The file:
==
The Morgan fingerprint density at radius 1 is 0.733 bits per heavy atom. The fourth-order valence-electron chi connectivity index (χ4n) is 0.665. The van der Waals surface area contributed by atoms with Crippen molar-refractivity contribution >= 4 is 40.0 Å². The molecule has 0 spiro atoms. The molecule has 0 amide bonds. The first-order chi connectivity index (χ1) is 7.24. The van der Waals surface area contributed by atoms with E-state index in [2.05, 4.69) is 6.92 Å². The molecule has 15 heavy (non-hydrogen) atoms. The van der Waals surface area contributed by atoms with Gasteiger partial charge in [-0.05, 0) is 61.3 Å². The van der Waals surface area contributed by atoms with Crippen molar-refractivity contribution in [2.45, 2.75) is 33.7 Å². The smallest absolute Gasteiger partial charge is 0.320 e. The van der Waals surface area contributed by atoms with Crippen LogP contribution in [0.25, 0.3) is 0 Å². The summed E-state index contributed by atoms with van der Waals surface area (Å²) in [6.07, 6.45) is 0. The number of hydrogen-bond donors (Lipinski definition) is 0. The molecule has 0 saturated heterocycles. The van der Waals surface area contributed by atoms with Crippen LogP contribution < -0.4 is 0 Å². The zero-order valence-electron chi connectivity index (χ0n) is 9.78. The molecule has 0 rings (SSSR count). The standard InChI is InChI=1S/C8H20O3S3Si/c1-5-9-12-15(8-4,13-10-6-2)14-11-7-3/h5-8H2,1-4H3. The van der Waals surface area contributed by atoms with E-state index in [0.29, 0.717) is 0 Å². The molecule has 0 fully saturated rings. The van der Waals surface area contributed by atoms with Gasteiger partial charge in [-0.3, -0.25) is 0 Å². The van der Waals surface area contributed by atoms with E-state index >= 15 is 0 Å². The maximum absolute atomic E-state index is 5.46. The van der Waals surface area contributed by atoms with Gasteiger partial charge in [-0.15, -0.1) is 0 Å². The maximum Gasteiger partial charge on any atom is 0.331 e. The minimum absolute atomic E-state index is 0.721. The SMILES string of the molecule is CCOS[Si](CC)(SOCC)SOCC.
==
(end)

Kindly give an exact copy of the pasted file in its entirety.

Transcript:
The Morgan fingerprint density at radius 1 is 0.733 bits per heavy atom. The fourth-order valence-electron chi connectivity index (χ4n) is 0.665. The van der Waals surface area contributed by atoms with Crippen molar-refractivity contribution >= 4 is 40.0 Å². The molecule has 0 spiro atoms. The molecule has 0 amide bonds. The first-order chi connectivity index (χ1) is 7.24. The van der Waals surface area contributed by atoms with E-state index in [2.05, 4.69) is 6.92 Å². The molecule has 15 heavy (non-hydrogen) atoms. The van der Waals surface area contributed by atoms with Gasteiger partial charge in [-0.05, 0) is 61.3 Å². The van der Waals surface area contributed by atoms with Crippen molar-refractivity contribution in [2.45, 2.75) is 33.7 Å². The smallest absolute Gasteiger partial charge is 0.320 e. The van der Waals surface area contributed by atoms with Crippen LogP contribution in [0.25, 0.3) is 0 Å². The summed E-state index contributed by atoms with van der Waals surface area (Å²) in [6.07, 6.45) is 0. The number of hydrogen-bond donors (Lipinski definition) is 0. The molecule has 0 saturated heterocycles. The van der Waals surface area contributed by atoms with Crippen LogP contribution < -0.4 is 0 Å². The zero-order valence-electron chi connectivity index (χ0n) is 9.78. The molecule has 0 rings (SSSR count). The standard InChI is InChI=1S/C8H20O3S3Si/c1-5-9-12-15(8-4,13-10-6-2)14-11-7-3/h5-8H2,1-4H3. The van der Waals surface area contributed by atoms with E-state index in [0.29, 0.717) is 0 Å². The molecule has 0 fully saturated rings. The van der Waals surface area contributed by atoms with Gasteiger partial charge in [-0.3, -0.25) is 0 Å². The van der Waals surface area contributed by atoms with E-state index >= 15 is 0 Å². The maximum absolute atomic E-state index is 5.46. The van der Waals surface area contributed by atoms with Gasteiger partial charge in [-0.15, -0.1) is 0 Å². The maximum Gasteiger partial charge on any atom is 0.331 e. The minimum absolute atomic E-state index is 0.721. The SMILES string of the molecule is CCOS[Si](CC)(SOCC)SOCC.